It wasn’t my first solo job, but it was the years after the Depression and even companies like the one I worked for were struggling. There was talk of halving the workforce and doubling the hours, so when the Durandeau file came to me alone, I made a point of seeing to it as soon as possible and telling the boss I could handle it. After all, I had a wife at home, a baby soon to be born.
It was busy work in those days with all the businesses going bust and the abandoned buildings numbering more than the occupied. Someone – our boss’s boss – bought these, at less than a dollar some days, and it was our job to go inspect them. To remove any valuables – once a butcher’s freezer full of newly hanging carcasses, another time a trader in furs who’d left his entire stock behind – and to make sure that none of the recently homeless had made a place for themselves in the vacant properties. A job easy enough to do on paper, but less so when you walked through the doors and saw forgotten personal possessions or had to throw out a family of squatters whose faces, beyond the grime, looked too much like your own. But it was a job and that was enough to mean it was worth keeping.
My boss’s boss had sent through the Durandeau case as a matter of urgency. The plot was large and he needed the building demolished and a new tenement block erected by the end of the year, before the economy had a chance to stabilise. Cheap places were in high demand and he wanted to squeeze what he could out of the Depression. It was March already and I saw little hope of the tenement being completed in time, but I would do my part and leave it at that.
I drove to the Durandeau place on the same morning that the file came to me. The streets were full of the unemployed. Men with placards begging, women with children in bread queues and, all along that part of the city, townhouses, apartment blocks and stores falling into disrepair. Montgomery Street was no different with its bare windows, cracked walls with peeling paint and weed-heavy yards, so much so that I missed the place at first and had to drive to the end of the road and circle back. As I was parking in front of Durandeau Enterprises, an old man came out of the neighbouring derelict building. He had on a dressing gown and a pipe, empty, in his mouth. He saw me approach the gate and shuffled forward saying, ‘I wouldn’t go in there. It’s haunted.’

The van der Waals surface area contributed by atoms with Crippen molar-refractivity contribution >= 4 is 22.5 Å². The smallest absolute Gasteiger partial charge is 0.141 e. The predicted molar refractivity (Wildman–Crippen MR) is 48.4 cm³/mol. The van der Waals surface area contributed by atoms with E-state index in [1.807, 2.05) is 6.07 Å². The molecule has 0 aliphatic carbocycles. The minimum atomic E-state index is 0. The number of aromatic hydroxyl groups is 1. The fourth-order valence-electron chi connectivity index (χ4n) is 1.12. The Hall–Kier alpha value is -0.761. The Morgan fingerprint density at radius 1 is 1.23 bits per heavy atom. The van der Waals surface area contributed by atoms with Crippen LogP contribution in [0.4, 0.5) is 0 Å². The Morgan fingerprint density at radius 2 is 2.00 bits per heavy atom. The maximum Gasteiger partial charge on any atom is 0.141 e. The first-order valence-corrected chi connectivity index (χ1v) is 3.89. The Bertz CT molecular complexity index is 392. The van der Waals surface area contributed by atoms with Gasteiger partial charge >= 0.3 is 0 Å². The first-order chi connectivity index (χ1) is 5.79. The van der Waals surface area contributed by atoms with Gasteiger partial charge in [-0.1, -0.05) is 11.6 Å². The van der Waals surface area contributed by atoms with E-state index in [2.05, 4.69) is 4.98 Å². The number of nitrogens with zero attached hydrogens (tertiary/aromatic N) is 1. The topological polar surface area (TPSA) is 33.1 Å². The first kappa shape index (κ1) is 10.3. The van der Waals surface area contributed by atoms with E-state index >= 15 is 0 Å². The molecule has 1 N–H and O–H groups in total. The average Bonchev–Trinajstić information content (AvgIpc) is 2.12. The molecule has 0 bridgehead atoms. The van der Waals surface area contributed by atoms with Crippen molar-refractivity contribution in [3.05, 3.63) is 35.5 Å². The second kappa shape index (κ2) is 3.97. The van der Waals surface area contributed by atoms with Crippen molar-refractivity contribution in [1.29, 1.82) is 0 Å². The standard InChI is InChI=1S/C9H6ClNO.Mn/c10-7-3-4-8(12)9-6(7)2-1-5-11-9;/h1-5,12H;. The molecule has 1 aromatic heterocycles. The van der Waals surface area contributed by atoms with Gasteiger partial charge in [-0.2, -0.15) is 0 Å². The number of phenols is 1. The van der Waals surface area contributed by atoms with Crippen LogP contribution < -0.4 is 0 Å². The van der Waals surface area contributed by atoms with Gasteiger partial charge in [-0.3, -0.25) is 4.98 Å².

‘I beg your pardon?’
‘Haunted. Full of strange sounds. Like voices but not like voices if you know what I mean.’
‘It’s Durandeau, I guess. That’s what we all think,’ he said, gesturing to take in the immediate neighbourhood. ‘Unhappy in life, unhappy in death.’
‘Yes, I see,’ I said again, beginning to make my way up the path.
He followed, the pipe clenched between his teeth, and continued to tell me of the man who had been his neighbour for some fifty years. ‘Came from Paris in 1882. His granddaddy had a business there, renting out ugly people. So, if you’re only so-so, you hire someone ugly and beside them – BAM! – you’re a looker. Just like that. So Durandeau, the grandson now, he says, it’s such a hit in Paris, I will bring it to the good ol’ US of A. But I don’t know, maybe it’s the American attitude or ’cause we’re so damned fine looking,’ he snorted, ‘but it failed. Kinda chugged along for a few years, and then began to fail. Durandeau sold his house, divorced his wife, moved into the building here and spent all the time working, working to try and make the business succeed, even after his last client left fifteen years after the business began. Lived here like that until his death maybe five, six months ago.’
We had by now reached the offices, the front door standing ajar, its handle missing. All the windows on the ground floor were broken and the glass crunched beneath our feet.
‘I’m afraid I can’t invite you in,’ I said.
‘Well, on you go then. Don’t let me keep you,’ the man said, turning back towards the road. ‘I’m not interested in going there anyway. Anything worthwhile’s been taken already.’
The door was swollen in place with damp, so I had to squeeze through the opening the looters had left me. In the passageway several pigeons fluttered at my entrance, before settling on the light fittings. The carpet was littered with their droppings and feathers, the wallpaper was peeling and the portraits were crooked or on the floor. Other than that, it was a normal enough building. Four large offices downstairs, six smaller ones upstairs. One of these appeared to have been a storeroom for clothing. They hung there, suits and dresses of every colour and fashion. Against a wall were long mirrors, so blemished that my body and face came back at me distorted. On a row of shelves wigs sat on wooden heads, their curls unravelled and shadowy with dust. A safe had been ripped from the wall and lay open on the floor. No doubt it had contained jewellery at one time, but now it was empty.